The nation is in 'circuit breaker' mode right now, which means staying home as much as possible and popping out only for essential goods and services (with a mask on, of course). The measures were put in place to slow down the spread of Covid-19 but there are still groups who have turned a deaf ear to the advice.
To counter this, a law was passed in Parliament on April 7 banning all social gathers of any size in private and public spaces. This means you can't throw house parties or mahjong sessions with anyone you don't already live with. It also restricts the movement of people in specific places, premises and facilities such as common areas in Housing and Development Board estates and private condominiums such as void decks, swimming pools and gyms.
You are, however, allowed to visit family members who might need assistance with their daily needs like caring for elderly relatives or childcare arrangements. You can also continue to walk, run or cycle in public parks either alone or with the people who live with you.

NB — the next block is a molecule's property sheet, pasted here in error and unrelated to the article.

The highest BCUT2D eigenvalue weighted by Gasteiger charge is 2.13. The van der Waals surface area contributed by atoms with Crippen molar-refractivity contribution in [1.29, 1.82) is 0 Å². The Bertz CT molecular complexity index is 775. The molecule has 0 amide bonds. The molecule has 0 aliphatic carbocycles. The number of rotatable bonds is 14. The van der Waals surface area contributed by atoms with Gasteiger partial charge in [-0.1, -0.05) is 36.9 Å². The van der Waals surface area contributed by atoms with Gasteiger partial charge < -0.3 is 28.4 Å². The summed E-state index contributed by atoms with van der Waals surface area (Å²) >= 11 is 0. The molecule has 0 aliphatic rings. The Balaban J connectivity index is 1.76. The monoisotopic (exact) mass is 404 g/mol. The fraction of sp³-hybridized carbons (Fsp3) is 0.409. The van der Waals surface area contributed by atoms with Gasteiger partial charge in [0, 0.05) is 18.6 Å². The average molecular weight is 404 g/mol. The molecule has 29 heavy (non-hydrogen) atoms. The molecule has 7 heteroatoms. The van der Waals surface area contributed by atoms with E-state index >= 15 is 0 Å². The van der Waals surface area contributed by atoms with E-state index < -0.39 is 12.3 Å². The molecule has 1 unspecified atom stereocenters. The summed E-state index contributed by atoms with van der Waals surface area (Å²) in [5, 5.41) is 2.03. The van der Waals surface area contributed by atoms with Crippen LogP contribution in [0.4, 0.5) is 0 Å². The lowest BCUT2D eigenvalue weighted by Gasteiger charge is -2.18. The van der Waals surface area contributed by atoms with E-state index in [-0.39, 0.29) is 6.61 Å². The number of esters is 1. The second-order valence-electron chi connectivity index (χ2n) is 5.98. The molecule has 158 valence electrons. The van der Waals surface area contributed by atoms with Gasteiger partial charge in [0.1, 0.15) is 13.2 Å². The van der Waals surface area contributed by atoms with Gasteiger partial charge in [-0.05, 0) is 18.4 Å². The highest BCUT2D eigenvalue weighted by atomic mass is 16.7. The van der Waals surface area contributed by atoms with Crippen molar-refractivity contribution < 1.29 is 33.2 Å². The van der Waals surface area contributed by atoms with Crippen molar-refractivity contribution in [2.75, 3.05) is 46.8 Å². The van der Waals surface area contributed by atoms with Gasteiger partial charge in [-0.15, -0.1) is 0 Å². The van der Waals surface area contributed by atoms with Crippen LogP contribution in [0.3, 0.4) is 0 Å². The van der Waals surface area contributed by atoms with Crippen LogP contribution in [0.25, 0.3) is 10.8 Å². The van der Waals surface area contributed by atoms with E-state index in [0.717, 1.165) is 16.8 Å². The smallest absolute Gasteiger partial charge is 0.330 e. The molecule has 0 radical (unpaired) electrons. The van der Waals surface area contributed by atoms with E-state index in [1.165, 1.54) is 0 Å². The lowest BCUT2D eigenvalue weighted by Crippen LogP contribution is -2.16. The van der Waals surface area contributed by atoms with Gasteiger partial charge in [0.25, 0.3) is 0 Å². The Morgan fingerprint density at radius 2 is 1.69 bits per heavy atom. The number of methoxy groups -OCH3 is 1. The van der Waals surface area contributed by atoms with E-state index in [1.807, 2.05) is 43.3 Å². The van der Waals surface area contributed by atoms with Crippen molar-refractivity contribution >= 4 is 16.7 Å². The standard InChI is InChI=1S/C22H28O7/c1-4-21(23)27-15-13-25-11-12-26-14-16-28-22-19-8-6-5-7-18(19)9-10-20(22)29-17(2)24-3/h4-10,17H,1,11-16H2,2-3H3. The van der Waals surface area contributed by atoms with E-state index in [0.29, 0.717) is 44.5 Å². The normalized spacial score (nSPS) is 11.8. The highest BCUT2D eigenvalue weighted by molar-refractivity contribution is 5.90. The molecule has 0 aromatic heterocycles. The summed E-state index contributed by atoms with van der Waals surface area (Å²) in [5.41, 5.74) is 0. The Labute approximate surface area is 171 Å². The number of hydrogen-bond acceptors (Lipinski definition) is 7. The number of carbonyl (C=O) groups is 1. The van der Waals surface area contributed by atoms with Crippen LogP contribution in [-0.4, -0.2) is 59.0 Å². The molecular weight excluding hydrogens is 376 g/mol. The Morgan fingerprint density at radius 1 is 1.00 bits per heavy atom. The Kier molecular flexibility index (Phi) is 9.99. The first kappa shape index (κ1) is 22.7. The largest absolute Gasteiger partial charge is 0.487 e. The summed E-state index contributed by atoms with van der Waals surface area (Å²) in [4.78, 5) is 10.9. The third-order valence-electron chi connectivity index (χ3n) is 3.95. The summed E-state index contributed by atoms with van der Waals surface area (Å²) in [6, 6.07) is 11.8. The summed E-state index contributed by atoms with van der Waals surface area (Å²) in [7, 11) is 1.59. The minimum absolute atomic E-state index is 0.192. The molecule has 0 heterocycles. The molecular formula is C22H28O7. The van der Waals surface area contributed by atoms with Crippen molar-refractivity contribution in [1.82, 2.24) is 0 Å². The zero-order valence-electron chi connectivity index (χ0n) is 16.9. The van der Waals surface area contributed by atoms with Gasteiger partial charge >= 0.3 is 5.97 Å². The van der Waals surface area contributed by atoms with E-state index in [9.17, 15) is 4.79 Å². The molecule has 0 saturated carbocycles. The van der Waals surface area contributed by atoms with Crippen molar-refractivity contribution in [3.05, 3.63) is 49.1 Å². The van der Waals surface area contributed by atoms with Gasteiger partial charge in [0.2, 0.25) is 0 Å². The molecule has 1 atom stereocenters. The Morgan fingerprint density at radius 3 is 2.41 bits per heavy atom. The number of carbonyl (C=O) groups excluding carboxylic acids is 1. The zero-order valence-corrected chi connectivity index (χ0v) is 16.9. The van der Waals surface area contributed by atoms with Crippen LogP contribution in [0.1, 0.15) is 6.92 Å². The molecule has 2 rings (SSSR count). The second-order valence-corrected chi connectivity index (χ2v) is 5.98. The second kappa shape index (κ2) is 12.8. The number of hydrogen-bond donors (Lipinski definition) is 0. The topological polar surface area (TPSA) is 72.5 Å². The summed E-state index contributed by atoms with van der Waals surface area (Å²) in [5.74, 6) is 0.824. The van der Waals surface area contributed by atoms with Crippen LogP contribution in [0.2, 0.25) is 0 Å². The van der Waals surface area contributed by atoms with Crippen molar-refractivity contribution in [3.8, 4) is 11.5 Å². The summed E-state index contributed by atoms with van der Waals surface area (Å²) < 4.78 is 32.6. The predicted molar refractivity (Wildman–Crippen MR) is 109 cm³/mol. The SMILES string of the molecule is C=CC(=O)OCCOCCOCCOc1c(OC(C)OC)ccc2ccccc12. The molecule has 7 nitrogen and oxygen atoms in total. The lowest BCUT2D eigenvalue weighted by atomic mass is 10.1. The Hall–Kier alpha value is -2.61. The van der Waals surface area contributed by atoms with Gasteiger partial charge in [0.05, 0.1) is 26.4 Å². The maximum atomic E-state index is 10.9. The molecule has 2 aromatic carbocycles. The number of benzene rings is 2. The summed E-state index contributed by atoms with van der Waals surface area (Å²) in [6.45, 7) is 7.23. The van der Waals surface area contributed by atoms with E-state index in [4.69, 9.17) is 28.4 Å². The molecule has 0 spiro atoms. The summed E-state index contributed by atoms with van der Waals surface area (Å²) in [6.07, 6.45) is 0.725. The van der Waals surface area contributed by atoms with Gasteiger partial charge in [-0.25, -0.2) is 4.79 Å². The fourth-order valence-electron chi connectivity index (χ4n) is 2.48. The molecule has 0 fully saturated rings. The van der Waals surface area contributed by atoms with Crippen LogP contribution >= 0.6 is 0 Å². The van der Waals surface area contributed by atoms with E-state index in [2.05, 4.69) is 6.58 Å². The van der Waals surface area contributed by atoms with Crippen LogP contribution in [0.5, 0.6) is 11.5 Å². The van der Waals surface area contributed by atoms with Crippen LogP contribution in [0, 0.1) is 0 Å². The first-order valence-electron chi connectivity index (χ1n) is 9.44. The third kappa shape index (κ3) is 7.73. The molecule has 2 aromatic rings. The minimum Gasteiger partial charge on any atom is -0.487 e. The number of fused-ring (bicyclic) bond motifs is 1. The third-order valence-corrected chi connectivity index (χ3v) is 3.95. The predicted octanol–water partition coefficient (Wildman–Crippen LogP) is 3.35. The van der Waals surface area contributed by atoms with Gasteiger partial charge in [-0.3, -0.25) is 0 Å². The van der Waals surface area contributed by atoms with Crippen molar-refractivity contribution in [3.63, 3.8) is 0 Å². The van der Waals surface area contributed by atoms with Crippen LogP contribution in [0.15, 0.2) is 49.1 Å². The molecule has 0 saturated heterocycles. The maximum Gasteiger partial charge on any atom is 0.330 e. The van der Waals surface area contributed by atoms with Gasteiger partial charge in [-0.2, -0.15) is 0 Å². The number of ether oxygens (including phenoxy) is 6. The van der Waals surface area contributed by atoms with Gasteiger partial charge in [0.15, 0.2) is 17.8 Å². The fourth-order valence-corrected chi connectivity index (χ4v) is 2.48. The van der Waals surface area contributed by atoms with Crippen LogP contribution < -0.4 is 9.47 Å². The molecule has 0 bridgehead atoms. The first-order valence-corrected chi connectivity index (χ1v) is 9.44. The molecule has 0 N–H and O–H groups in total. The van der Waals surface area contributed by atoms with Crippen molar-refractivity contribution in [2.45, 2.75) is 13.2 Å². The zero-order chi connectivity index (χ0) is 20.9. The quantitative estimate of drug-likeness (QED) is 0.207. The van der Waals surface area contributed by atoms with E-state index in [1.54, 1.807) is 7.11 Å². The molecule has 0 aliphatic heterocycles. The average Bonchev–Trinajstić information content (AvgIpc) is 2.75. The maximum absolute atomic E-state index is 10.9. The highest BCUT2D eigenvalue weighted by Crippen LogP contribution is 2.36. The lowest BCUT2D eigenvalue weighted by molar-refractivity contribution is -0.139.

The Covid-19 (Temporary Measures) Bill, which is valid for six months, provides a legal basis to enforce enhanced safe distancing measures. This means that the Health Minister and public officers authorised by him can call upon enforcement officers to take action against people and businesses that are not practising social distancing.
Those caught flouting the rules will face harsh penalties: a fine of up to $10,000, imprisonment of up to six months, or both for first-time offenders. For subsequent offences, the penalty is a fine of up to S$20,000, imprisonment of up to 12 months, or both.
Even without the deterrent, we should all play our part by staying home and keeping those around us safe. Bored? We've got plenty of online resources like where to get food delivery, groceries and also exercise to keep you occupied.